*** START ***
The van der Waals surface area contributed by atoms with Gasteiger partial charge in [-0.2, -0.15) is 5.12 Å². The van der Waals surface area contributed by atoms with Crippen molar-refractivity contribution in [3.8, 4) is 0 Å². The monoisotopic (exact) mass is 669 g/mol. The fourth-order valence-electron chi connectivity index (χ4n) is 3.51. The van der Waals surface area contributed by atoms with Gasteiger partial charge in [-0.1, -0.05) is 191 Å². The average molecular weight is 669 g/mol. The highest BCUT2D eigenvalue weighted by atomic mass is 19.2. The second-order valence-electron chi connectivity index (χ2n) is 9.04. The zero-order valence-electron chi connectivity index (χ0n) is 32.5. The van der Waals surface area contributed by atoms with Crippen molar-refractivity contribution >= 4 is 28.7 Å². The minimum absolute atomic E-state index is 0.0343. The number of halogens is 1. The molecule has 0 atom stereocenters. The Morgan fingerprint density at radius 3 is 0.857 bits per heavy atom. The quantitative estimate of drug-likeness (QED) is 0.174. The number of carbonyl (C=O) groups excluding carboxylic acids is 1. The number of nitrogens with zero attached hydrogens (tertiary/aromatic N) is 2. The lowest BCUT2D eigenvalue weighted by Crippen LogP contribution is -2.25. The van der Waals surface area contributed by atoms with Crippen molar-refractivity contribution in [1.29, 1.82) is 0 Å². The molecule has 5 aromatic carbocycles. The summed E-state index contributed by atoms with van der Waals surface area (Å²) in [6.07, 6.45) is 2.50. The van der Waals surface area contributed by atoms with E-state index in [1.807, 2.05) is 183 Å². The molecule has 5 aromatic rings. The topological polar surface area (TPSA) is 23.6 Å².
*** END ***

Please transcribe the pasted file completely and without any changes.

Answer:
The van der Waals surface area contributed by atoms with Gasteiger partial charge in [-0.2, -0.15) is 5.12 Å². The van der Waals surface area contributed by atoms with Crippen molar-refractivity contribution in [3.8, 4) is 0 Å². The monoisotopic (exact) mass is 669 g/mol. The fourth-order valence-electron chi connectivity index (χ4n) is 3.51. The van der Waals surface area contributed by atoms with Gasteiger partial charge in [-0.1, -0.05) is 191 Å². The average molecular weight is 669 g/mol. The highest BCUT2D eigenvalue weighted by atomic mass is 19.2. The second-order valence-electron chi connectivity index (χ2n) is 9.04. The zero-order valence-electron chi connectivity index (χ0n) is 32.5. The van der Waals surface area contributed by atoms with Crippen molar-refractivity contribution >= 4 is 28.7 Å². The minimum absolute atomic E-state index is 0.0343. The number of halogens is 1. The molecule has 0 atom stereocenters. The Morgan fingerprint density at radius 3 is 0.857 bits per heavy atom. The quantitative estimate of drug-likeness (QED) is 0.174. The number of carbonyl (C=O) groups excluding carboxylic acids is 1. The number of nitrogens with zero attached hydrogens (tertiary/aromatic N) is 2. The lowest BCUT2D eigenvalue weighted by Crippen LogP contribution is -2.25. The van der Waals surface area contributed by atoms with Crippen molar-refractivity contribution in [1.29, 1.82) is 0 Å². The molecule has 5 aromatic carbocycles. The summed E-state index contributed by atoms with van der Waals surface area (Å²) in [6.07, 6.45) is 2.50. The van der Waals surface area contributed by atoms with E-state index in [1.807, 2.05) is 183 Å². The molecule has 5 aromatic rings. The topological polar surface area (TPSA) is 23.6 Å².